After playing the surprisingly good “Get Up” — which unfortunately did not get the crowd up on its feet likely due to the venue’s apparent “sit only” policy — Vollmer explained that the new song “Even Jesus (Wasn’t Loved In His Hometown)” was actually in reference to the band in its own hometown. While I have never seen Helix play in their hometown, I have seen the band play within a couple of hours from their hometown and have always found the “hometown” audience’s reaction to the band somewhat puzzling. For this last show, the venue is to blame for hurting the atmosphere of the show but it seems to me that a great band such as Helix that has been around for more than 40 years should get more love from their fans that are within a few hours striking distance from the band’s hometown. As Julke recently and candidly advised me in an interview, some of the hometown crowds are sometimes “hit and miss.” I have never been crazy about any type of solos but seeing Gray play a bass solo partly with a violin bow is pretty cool and original! What struck me while listening to Helix play was just how many great songs that the band has in its repertoire. Despite playing a whopping 21 songs on this night, there are at least ten other songs that the band could have easily played such as “Dream On” and “The Storm” which would have most likely went over really well with the audience. Although the setlist turned out to be quite similar to the one that the band played back in April 2015 when I last saw them, the order of the songs had been substantially changed which gave the impression that it was like a brand new setlist — a crafty move by a veteran band!
It was really for the most part just one great song after another from “Gimme Gimme Good Lovin'” to “Heavy Metal Cowboys” to “(Make Me Do) Anything You Want” the latter which prompted a lot of couples to start dancing together. It is always a weird sight for me to see but I was not surprised this time compared to when I saw this occurring the first time I saw Helix play at The Legendary Red Rooster in Burlington, Ontario, Canada back on March 25, 2011. The great songs kept coming with “Deep Cuts The Knife” and one of my favorites, “I’m A Live Frankestein.” There were a couple of tracks that I was not that fond of such as “Danger Zone” and “Does A Fool Ever Learn” but you can’t expect to be excited about all the songs when a band plays 21 songs in one night! Funny enough, the biggest pop from the audience came when Vollmer asked the crowd if there were any “old school rock and rollers out there?” Vollmer was also pretty funny when he asked the crowd if anyone was going to be attending the next Monsters of Rock Cruise, which Helix would be a part of, but upon obtaining some crowd feedback, he advised that wives and girlfriends did not count! Other song highlights included “Dirty Dog” and the set closer “Rock You” which prompted two people that were seemingly frustrated having to sit in their front row seats next to me (due to the seating policy) to get out of their seats and rock out while standing. I was surprised to see that they were not asked to sit down although they did not remain standing that long.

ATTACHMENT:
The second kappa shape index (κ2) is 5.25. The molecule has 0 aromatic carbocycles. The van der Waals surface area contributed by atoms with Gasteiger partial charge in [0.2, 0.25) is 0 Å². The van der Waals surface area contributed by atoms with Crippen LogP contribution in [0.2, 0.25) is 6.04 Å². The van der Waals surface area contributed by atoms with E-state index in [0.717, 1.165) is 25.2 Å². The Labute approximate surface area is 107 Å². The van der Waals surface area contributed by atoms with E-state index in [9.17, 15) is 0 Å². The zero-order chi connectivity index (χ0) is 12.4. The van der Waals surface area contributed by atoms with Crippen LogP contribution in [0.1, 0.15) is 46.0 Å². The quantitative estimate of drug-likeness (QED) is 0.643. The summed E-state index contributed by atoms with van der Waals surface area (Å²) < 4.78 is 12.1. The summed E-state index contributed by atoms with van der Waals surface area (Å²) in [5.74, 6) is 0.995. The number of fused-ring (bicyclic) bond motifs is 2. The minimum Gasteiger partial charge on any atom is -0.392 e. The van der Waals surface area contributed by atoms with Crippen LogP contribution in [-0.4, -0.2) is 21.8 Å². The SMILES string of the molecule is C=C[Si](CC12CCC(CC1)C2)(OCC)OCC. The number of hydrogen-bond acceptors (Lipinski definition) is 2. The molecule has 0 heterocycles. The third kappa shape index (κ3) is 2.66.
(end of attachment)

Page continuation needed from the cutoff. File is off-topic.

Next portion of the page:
For the encores, Vollmer explained that he was a long-time Toronto Maple Leafs fan since 1957 — we’re talking hockey for those outside of Canada — and that it had been a downhill slide for the team ever since. Helix then launched into their aptly named tribute song to the Leafs with the super long title — “All I Want For Christmas Is The Leafs To Win The Cup” — which had Vollmer don a Leafs baseball cap given to him by a fan for the occasion. For the second last song, Vollmer explained that the song was written in only 30 minutes and that most good songs tend to be that way before launching into one of my favorite Helix songs — “Good To The Last Drop.” Helix closed off their excellent set with a rousing rendition of “No Rest For the Wicked.”
Vollmer then announced to the crowd that the band members would be coming out after the show near Helix‘s merchandise table to sign and take whatever photos that people wanted and that people did not even have to buy anything for the band to sign stuff. As usual, the Helix merchandise table was a veritable smorgasbord of Helix memorabilia and music at reasonable prices and just too hard for me to resist. This time around, I purchased the new album Bastard Of The Blues and A Heavy Mental Christmas, the latter since we are getting close to Christmas! I also got to finally meet Julke whom I had interviewed by telephone less than two weeks ago. Julke was every bit as nice in person as he was on the phone and he went out of the way to arrange for me to get photos with him, Vollmer and Duck (thank you Chris). Gray and drummer Greg “Fritz” Hinz did not seem to be around yet. I should note that while Julke put on another spirited and enthusiastic performance just like when I had previously seen Helix play back in April 2015, this time I thought that everyone in the band seemed to have the same type of Julke level enthusiasm while playing. All in all, it was a great night of rock and roll from a great veteran hard rock band.
01. Bastard Of The Blues
02. Wild In The Streets
03. Kids Are All Shakin’
04. Get Up
05. Even Jesus (Wasn’t Loved In His Hometown)
06. Bass Solo
07. Danger Zone
08. When The Hammer Falls
09. Running Wild In The 21st Century
10. Gimme Gimme Good Lovin
11. Heavy Metal Cowboys
12. (Make Me Do) Anything You Want
13. Deep Cuts The Knife
14. Does A Fool Ever Learn
15. I’m A Live Frankenstein
16. Heavy Metal Love
17. Dirty Dog
18. Animal House
19. William Tell Overture (Dual Guitar Solo)
20. Rock You
21. All I Want For Christmas Is The Leafs To Win The Cup
22. Good To The Last Drop
23. No Rest For The Wicked